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Original Issue


San Diego's Glenn Orr and some briny pals pioneered sport diving in America, opening the sea to today's flippered hordes. Aging but toughly agile, they can still outplunge nearly everyone else

Forty feet down in the Pacific Ocean off Point Loma, Calif. there is a submarine ledge called Hope Rock. A few lobsters live there, a few kelp bass and a number of lesser fish. Large fish occasionally stop there to grab a bite, and harbor seals scout the place now and again but, all in all, Hope Rock is a run-of-the-mill ledge, worth notice only because it was the birthplace of sport diving in the U.S. It was there at Hope Rock, 34 years ago, that a San Diego man named Glenn L. Orr made his first chaotic descent into the sea and, after nearly dying, concluded that diving could be fun.

Obviously Orr was correct, for in recent years sport diving has spread to all the waters of the land. In Greater San Diego, where Glenn Orr began, there are now more than 8,000 divers, and in this vast, flippered throng one of the most competent is still 58-year-old Glenn Orr. A lot of water has passed through Orr's sinuses in the past 34 years, but he has not tired of the sea.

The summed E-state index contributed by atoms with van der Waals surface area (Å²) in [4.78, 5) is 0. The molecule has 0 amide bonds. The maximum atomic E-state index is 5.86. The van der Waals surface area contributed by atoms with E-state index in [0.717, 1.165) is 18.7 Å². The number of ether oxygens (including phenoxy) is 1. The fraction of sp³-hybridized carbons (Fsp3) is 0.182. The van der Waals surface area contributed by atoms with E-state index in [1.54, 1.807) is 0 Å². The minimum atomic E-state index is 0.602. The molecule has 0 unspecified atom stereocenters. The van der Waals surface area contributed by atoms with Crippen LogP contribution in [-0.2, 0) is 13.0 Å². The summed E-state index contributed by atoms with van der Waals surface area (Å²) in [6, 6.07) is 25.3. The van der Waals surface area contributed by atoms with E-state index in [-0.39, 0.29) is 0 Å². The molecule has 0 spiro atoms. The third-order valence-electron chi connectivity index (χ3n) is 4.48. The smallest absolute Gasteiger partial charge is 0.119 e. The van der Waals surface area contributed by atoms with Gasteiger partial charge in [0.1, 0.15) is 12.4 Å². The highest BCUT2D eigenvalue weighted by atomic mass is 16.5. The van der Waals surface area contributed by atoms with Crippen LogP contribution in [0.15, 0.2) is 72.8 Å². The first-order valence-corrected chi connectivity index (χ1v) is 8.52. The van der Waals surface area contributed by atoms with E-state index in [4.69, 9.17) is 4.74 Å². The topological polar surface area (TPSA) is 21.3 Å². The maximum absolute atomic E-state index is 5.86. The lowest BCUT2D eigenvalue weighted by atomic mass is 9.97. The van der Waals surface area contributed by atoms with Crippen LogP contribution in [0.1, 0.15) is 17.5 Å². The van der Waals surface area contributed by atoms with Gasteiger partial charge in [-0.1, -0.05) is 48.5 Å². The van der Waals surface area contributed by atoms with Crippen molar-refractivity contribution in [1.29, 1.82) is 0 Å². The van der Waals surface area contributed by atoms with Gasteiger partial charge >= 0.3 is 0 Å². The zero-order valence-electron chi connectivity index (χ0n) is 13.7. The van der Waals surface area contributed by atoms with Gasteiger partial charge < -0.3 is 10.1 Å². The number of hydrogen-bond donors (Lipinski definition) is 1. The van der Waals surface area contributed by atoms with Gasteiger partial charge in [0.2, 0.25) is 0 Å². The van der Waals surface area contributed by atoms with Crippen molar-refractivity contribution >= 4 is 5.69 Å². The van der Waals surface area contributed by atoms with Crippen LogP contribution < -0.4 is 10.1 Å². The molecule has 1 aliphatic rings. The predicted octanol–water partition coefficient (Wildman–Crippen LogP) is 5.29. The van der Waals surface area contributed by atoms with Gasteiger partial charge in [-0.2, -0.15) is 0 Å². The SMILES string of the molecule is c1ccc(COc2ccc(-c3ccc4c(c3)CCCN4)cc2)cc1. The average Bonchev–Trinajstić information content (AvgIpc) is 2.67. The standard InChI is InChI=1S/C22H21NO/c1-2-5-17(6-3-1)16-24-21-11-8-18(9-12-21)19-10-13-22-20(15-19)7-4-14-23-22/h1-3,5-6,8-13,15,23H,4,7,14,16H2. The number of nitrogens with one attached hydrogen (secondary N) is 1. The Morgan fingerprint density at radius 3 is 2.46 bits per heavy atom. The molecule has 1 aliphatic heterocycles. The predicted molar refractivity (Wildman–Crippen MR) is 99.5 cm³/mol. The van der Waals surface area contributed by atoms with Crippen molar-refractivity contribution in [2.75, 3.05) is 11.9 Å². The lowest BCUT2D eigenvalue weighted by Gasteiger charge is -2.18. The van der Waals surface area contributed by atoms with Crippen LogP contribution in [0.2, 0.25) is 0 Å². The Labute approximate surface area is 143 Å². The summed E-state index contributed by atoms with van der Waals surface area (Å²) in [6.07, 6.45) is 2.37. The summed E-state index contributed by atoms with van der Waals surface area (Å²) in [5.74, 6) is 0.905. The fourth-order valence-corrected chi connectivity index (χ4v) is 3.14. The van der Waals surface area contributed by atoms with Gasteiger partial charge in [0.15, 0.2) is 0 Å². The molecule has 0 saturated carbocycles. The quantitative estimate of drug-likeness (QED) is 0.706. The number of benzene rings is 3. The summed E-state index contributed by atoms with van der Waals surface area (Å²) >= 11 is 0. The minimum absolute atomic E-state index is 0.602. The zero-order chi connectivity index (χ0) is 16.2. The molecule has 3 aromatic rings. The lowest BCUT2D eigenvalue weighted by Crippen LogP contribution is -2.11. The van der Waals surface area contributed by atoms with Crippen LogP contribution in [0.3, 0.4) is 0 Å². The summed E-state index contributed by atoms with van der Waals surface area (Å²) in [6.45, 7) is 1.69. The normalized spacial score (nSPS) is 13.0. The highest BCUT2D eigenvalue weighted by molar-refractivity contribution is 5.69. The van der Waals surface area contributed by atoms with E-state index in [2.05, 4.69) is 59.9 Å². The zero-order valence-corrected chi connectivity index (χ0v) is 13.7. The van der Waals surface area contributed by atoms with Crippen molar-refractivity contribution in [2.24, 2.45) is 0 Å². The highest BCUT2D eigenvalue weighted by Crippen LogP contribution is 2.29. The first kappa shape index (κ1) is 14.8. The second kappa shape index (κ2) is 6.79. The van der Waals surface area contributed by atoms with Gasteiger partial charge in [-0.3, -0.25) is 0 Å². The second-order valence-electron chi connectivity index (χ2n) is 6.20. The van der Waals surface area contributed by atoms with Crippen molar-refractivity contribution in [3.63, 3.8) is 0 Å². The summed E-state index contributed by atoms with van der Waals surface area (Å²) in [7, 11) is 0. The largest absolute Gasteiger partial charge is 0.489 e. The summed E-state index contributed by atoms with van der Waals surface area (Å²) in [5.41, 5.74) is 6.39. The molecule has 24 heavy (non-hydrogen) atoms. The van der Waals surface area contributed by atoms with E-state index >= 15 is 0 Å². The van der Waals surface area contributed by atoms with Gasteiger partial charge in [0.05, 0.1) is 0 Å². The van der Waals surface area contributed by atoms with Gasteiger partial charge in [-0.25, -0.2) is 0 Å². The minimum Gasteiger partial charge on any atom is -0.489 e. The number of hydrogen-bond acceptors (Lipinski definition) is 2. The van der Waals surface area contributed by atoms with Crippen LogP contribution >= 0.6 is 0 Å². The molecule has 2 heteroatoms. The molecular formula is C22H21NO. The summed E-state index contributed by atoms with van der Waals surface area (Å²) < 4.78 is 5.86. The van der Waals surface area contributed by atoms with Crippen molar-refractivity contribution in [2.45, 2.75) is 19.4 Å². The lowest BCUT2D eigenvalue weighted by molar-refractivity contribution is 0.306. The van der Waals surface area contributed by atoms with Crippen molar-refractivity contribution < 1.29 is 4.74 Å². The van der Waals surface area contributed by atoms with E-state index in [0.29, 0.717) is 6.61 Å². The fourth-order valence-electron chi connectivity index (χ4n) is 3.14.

Shortly after Orr started diving, he won over a few close friends to the sport and organized a club called the Bottom Scratchers. Orr and the other Bottom Scratchers were, at the start, dismissed lightly as a pack of demented lemmings, who often flirted with death in the gloom half a mile or more at sea. As they developed skill, the Bottom Scratchers began bringing in better fish than topside anglers could take in a week. From the deep they brought back their limit of abalone, often eating them on the shore, where ordinary people scrounged around for an abalone or two between the tide lines.